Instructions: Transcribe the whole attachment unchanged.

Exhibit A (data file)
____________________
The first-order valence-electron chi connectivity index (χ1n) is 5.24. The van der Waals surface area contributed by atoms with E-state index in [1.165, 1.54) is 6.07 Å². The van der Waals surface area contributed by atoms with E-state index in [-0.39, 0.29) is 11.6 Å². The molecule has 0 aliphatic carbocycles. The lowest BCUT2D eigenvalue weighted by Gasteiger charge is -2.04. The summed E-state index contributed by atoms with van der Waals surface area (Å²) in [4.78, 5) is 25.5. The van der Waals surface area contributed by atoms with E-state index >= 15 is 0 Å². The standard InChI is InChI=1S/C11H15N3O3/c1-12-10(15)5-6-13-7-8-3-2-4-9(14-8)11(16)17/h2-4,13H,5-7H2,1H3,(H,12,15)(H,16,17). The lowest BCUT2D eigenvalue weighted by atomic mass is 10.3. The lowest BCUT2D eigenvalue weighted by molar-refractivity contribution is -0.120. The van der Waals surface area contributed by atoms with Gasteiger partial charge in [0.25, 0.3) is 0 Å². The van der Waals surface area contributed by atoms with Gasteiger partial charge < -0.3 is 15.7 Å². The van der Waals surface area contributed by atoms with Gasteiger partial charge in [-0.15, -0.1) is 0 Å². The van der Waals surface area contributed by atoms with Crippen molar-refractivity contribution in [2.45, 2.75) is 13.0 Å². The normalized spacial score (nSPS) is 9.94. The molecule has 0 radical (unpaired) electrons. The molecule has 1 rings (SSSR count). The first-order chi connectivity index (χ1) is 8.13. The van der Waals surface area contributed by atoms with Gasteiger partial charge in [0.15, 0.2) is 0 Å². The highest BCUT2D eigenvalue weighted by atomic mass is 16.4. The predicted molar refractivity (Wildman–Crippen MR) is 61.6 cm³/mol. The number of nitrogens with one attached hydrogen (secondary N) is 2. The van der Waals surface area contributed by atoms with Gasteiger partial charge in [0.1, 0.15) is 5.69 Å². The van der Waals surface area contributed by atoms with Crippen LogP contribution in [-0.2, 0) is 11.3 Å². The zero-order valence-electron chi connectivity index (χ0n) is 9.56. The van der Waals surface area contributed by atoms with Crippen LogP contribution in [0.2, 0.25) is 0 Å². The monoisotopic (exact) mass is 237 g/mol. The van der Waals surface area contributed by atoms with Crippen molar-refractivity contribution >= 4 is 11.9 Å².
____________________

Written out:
The first-order valence-electron chi connectivity index (χ1n) is 5.24. The van der Waals surface area contributed by atoms with E-state index in [1.165, 1.54) is 6.07 Å². The van der Waals surface area contributed by atoms with E-state index in [-0.39, 0.29) is 11.6 Å². The molecule has 0 aliphatic carbocycles. The lowest BCUT2D eigenvalue weighted by Gasteiger charge is -2.04. The summed E-state index contributed by atoms with van der Waals surface area (Å²) in [4.78, 5) is 25.5. The van der Waals surface area contributed by atoms with E-state index >= 15 is 0 Å². The standard InChI is InChI=1S/C11H15N3O3/c1-12-10(15)5-6-13-7-8-3-2-4-9(14-8)11(16)17/h2-4,13H,5-7H2,1H3,(H,12,15)(H,16,17). The lowest BCUT2D eigenvalue weighted by atomic mass is 10.3. The lowest BCUT2D eigenvalue weighted by molar-refractivity contribution is -0.120. The van der Waals surface area contributed by atoms with Gasteiger partial charge in [0.25, 0.3) is 0 Å². The van der Waals surface area contributed by atoms with Gasteiger partial charge < -0.3 is 15.7 Å². The van der Waals surface area contributed by atoms with Gasteiger partial charge in [-0.15, -0.1) is 0 Å². The van der Waals surface area contributed by atoms with Crippen molar-refractivity contribution in [2.45, 2.75) is 13.0 Å². The normalized spacial score (nSPS) is 9.94. The molecule has 0 radical (unpaired) electrons. The molecule has 1 rings (SSSR count). The first-order chi connectivity index (χ1) is 8.13. The van der Waals surface area contributed by atoms with Gasteiger partial charge in [0.15, 0.2) is 0 Å². The highest BCUT2D eigenvalue weighted by atomic mass is 16.4. The predicted molar refractivity (Wildman–Crippen MR) is 61.6 cm³/mol. The number of nitrogens with one attached hydrogen (secondary N) is 2. The van der Waals surface area contributed by atoms with Gasteiger partial charge in [0.1, 0.15) is 5.69 Å². The van der Waals surface area contributed by atoms with Crippen LogP contribution in [-0.2, 0) is 11.3 Å². The zero-order valence-electron chi connectivity index (χ0n) is 9.56. The van der Waals surface area contributed by atoms with Crippen LogP contribution in [0.2, 0.25) is 0 Å². The monoisotopic (exact) mass is 237 g/mol. The van der Waals surface area contributed by atoms with Crippen molar-refractivity contribution >= 4 is 11.9 Å².